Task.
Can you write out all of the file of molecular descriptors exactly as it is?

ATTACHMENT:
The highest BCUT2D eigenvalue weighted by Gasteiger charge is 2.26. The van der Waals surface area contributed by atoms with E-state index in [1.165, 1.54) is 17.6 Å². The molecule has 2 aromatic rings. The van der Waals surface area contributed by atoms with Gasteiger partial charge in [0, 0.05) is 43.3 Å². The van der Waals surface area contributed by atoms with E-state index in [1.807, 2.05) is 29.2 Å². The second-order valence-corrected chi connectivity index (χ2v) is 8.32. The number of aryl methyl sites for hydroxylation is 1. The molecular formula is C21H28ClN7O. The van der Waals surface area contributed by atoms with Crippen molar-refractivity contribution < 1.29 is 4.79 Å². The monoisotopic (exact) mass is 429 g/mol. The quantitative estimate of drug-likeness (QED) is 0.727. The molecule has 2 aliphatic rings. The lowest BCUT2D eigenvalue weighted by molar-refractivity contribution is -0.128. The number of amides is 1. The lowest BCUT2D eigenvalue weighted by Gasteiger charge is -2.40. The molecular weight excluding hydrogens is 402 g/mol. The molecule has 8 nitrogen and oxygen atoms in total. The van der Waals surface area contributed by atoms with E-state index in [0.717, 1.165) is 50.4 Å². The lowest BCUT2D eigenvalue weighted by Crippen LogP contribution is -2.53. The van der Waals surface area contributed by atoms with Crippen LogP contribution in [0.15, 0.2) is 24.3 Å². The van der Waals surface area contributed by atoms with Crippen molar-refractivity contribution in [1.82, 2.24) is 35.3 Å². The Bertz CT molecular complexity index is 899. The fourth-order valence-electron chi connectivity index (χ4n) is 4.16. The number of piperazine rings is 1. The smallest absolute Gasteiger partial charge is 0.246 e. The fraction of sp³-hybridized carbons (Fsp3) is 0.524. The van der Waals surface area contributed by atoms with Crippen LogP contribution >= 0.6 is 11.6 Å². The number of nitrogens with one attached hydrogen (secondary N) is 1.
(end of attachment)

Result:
The highest BCUT2D eigenvalue weighted by Gasteiger charge is 2.26. The van der Waals surface area contributed by atoms with E-state index in [1.165, 1.54) is 17.6 Å². The molecule has 2 aromatic rings. The van der Waals surface area contributed by atoms with Gasteiger partial charge in [0, 0.05) is 43.3 Å². The van der Waals surface area contributed by atoms with E-state index in [1.807, 2.05) is 29.2 Å². The second-order valence-corrected chi connectivity index (χ2v) is 8.32. The number of aryl methyl sites for hydroxylation is 1. The molecular formula is C21H28ClN7O. The van der Waals surface area contributed by atoms with Crippen molar-refractivity contribution < 1.29 is 4.79 Å². The monoisotopic (exact) mass is 429 g/mol. The quantitative estimate of drug-likeness (QED) is 0.727. The molecule has 2 aliphatic rings. The lowest BCUT2D eigenvalue weighted by molar-refractivity contribution is -0.128. The number of amides is 1. The lowest BCUT2D eigenvalue weighted by Gasteiger charge is -2.40. The molecular weight excluding hydrogens is 402 g/mol. The molecule has 8 nitrogen and oxygen atoms in total. The van der Waals surface area contributed by atoms with E-state index in [0.717, 1.165) is 50.4 Å². The lowest BCUT2D eigenvalue weighted by Crippen LogP contribution is -2.53. The van der Waals surface area contributed by atoms with Crippen LogP contribution in [0.15, 0.2) is 24.3 Å². The van der Waals surface area contributed by atoms with Crippen molar-refractivity contribution in [1.82, 2.24) is 35.3 Å². The Bertz CT molecular complexity index is 899. The fourth-order valence-electron chi connectivity index (χ4n) is 4.16. The number of piperazine rings is 1. The smallest absolute Gasteiger partial charge is 0.246 e. The fraction of sp³-hybridized carbons (Fsp3) is 0.524. The van der Waals surface area contributed by atoms with Crippen LogP contribution >= 0.6 is 11.6 Å². The number of nitrogens with one attached hydrogen (secondary N) is 1.